There are two primary types of hubs in the computing world: 1) network hubs and 2) USB hubs.
1. Network hub
A network hub is a device that allows multiple computers to communicate with each other over a network. It has several Ethernet ports that are used to connect two or more network devices together. Each computer or device connected to the hub can communicate with any other device connected to one of the hub's Ethernet ports.
Hubs are similar to switches, but are not as "smart." While switches ...
RJ45 is a type of connector commonly used for Ethernet networking. It looks similar to a telephone jack, but is slightly wider. Since Ethernet cables have an RJ45 connector on each end, Ethernet cables are sometimes also called RJ45 cables.
The "RJ" in RJ45 stands for "registered jack," since it is a standardized networking interface. The "45" simply refers to the number of the interface standard. Each RJ45 connector has eight pins, which means an RJ45 cable contains eight separate wires. If you look ...
A cable modem is a peripheral device used to connect to the Internet. It operates over coax cable TV lines and provides high-speed Internet access. Since cable modems offer an always-on connection and fast data transfer rates, they are considered broadband devices.
Dial-up modems, which were popular in the early years of the Internet, offered speeds close to 56 Kbps over analog telephone lines. Eventually, DSL and cable modems replaced dial-up modems since they offered much faster speeds. Early cable modems provided download and upload speeds of 1 to 3 Mbps, 20 to 60 times faster than the fastest ...
802.11ac (also called 5G Wi-Fi) is the fifth generation of Wi-Fi technology, standardized by the IEEE. It is an evolution of the previous standard, 802.11n, that provides greater bandwidth and more simultaneous spatial streams. This allows 802.11ac devices to support data transfer rates that are several times faster than those of 802.11n devices.
Unlike previous Wi-Fi standards, which operated at a 2.4 GHz frequency, 802.11ac operates exclusively on a 5 GHz frequency band. This prevents interference with common 2.4 GHz devices, such as cordless phones, baby monitors, and older wireless routers. Computers and ...
802.11b is one of several Wi-Fi standards developed by the Institute of Electrical and Electronics Engineers (IEEE). It was released in 1999 along with 802.11a as the first update to the initial 802.11 specification, published in 1997. Both 802.11a and 802.11b are wireless transmission standards for local area networks, but 802.11a uses a 5 GHz frequency, while 802.11b operates on a 2.4 GHz band.
The 802.11b Wi-Fi standard provides a wireless range of roughly 35 meters indoors and 140 meters outdoors. It supports transfer rates up to 11 Mbps, or 1.375 megabytes per second. ...
In computing terminology, the term "wired" is used to differentiate between wireless connections and those that involve cables. While wireless devices communicate over the air, a wired setup uses physical cables to transfer data between different devices and computer systems.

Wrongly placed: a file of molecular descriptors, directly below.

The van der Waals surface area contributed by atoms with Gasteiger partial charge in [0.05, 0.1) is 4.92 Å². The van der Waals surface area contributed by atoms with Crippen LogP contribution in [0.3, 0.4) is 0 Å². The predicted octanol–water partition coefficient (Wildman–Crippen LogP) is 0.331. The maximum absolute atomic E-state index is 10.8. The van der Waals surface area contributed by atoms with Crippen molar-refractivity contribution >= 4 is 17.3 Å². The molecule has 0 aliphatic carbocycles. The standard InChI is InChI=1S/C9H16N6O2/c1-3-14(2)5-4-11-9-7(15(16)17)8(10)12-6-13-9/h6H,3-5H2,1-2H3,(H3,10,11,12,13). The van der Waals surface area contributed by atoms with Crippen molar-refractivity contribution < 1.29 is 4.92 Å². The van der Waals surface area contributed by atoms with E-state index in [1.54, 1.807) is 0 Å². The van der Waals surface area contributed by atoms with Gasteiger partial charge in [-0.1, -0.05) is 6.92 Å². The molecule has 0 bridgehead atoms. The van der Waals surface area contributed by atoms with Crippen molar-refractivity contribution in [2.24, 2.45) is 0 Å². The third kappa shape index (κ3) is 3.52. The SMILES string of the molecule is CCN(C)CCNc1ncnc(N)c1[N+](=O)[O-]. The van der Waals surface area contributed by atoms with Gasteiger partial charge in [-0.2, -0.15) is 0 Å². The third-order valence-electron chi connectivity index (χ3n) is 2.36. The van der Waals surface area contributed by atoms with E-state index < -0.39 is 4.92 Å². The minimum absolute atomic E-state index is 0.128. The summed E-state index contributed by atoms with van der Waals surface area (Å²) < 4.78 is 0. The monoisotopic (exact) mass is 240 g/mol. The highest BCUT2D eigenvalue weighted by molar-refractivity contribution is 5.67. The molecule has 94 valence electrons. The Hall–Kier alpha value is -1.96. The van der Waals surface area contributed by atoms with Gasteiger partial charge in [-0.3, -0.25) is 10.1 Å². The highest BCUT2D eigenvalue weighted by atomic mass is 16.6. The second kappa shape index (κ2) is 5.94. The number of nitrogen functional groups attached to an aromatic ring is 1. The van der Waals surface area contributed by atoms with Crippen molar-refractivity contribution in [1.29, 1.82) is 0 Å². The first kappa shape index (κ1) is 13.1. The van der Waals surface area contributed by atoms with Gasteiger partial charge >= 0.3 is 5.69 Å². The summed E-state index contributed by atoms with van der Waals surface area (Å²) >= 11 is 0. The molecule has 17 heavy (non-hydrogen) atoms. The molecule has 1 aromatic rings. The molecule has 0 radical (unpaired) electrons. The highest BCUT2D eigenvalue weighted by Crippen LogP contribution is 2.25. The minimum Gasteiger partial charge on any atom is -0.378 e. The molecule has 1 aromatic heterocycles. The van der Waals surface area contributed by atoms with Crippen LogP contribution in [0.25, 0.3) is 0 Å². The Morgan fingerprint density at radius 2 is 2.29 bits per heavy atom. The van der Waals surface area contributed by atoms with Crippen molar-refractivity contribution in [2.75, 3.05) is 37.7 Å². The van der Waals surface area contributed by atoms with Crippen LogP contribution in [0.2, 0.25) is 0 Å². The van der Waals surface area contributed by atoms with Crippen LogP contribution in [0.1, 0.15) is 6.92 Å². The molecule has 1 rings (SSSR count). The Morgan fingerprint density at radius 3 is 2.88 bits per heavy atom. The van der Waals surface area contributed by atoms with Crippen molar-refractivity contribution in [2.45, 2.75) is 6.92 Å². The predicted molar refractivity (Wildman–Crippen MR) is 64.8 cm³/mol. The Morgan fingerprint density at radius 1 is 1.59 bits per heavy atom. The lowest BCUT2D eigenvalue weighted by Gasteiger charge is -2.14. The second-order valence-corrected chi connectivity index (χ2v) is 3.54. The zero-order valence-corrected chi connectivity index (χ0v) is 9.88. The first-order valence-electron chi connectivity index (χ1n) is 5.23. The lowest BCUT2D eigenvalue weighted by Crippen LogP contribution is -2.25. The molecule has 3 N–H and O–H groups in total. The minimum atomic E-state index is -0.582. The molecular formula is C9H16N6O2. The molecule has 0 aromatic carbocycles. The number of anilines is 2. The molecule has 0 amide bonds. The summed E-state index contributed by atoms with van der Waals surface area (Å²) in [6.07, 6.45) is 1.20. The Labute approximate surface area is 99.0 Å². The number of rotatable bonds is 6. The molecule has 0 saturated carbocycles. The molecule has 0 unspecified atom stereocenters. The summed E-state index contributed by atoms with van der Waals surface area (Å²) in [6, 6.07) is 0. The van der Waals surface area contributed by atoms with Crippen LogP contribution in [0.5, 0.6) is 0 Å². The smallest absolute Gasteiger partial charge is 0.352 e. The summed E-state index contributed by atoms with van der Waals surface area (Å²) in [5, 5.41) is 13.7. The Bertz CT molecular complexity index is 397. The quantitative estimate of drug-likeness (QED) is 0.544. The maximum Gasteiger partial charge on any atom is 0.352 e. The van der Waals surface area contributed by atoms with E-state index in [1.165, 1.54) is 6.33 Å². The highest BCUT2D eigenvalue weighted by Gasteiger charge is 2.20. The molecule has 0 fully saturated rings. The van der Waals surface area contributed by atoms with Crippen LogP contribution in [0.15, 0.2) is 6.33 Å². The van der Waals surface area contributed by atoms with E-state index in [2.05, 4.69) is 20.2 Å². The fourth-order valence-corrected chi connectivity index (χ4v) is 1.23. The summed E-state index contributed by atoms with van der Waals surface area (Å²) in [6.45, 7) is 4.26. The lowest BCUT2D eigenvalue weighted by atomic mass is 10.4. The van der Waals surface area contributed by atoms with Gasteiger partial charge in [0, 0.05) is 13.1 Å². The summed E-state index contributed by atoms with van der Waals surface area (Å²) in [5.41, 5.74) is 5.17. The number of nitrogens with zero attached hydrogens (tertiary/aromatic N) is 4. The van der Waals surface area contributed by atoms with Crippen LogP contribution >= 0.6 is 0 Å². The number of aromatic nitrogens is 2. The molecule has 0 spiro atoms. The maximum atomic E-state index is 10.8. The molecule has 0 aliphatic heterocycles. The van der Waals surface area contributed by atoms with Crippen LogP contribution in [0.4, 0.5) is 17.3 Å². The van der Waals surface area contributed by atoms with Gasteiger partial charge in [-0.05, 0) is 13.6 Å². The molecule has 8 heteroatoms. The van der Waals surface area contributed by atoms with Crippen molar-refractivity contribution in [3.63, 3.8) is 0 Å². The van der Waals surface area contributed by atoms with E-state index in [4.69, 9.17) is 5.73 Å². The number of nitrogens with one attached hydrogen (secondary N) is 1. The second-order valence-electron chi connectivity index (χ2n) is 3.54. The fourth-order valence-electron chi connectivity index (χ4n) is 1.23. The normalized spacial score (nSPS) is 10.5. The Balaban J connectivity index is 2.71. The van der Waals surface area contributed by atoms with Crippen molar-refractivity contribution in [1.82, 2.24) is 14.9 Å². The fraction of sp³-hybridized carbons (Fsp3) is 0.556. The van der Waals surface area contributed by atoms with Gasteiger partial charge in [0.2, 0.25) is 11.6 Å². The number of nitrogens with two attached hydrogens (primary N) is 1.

A wired network is a common type of wired configuration. Most wired networks use Ethernet cables to transfer data between connected PCs. In a small wired network, a single router may be used to connect all the computers. Larger networks often involve multiple routers or switches that connect to each other. One of ...
A network consists of multiple devices that communicate with one another. It can be as small as two computers or as large as billions of devices. While a traditional network is comprised of desktop computers, modern networks may include laptops, tablets, smartphones, televisions, gaming consoles, smart appliances, and other electronics.
Many types of networks exist, but they fall under two primary categories: LANs and WANs.
LAN (Local Area Network)
A local area network is limited to a specific area, such as a home, office, or campus. A home network may have a single router that ...
In the computer world, the term "port" has three different meanings. It may refer to 1) a hardware port, 2) an Internet port number, or 3) the process of porting a software program from one platform to another.
1. Hardware Port
A hardware port is a physical connection on a computer or another electronic device. Common ports on modern desktop computers include USB, Thunderbolt, Ethernet, and DisplayPort. Previous generations of computers used different ports, such a serial ports, parallel ports, and VGA ports. Mobile devices often have only one port. For example, an iPhone or iPad may have a single Lightning connector. ...
Stands for "Virtual Local Area Network," or "Virtual LAN." A VLAN is a custom network created from one or more existing LANs. It enables groups of devices from multiple networks (both wired and wireless) to be combined into a single logical network. The result is a virtual LAN that can be administered like a physical local area network.
In order to create a virtual LAN, the network equipment, such as routers and switches must support VLAN configuration. The hardware is typically configured using a software admin tool that allows the network administrator ...
Bandwidth describes the maximum data transfer rate of a network or Internet connection. It measures how much data can be sent over a specific connection in a given amount of time. For example, a gigabit Ethernet connection has a bandwidth of 1,000 Mbps (125 megabytes per second). An Internet connection via cable modem may provide 25 Mbps of bandwidth.
While bandwidth is used to describe network speeds, it does not measure how fast bits of data move from one location to another. Since data packets travel over electronic or fiber optic cables, the speed of each bit ...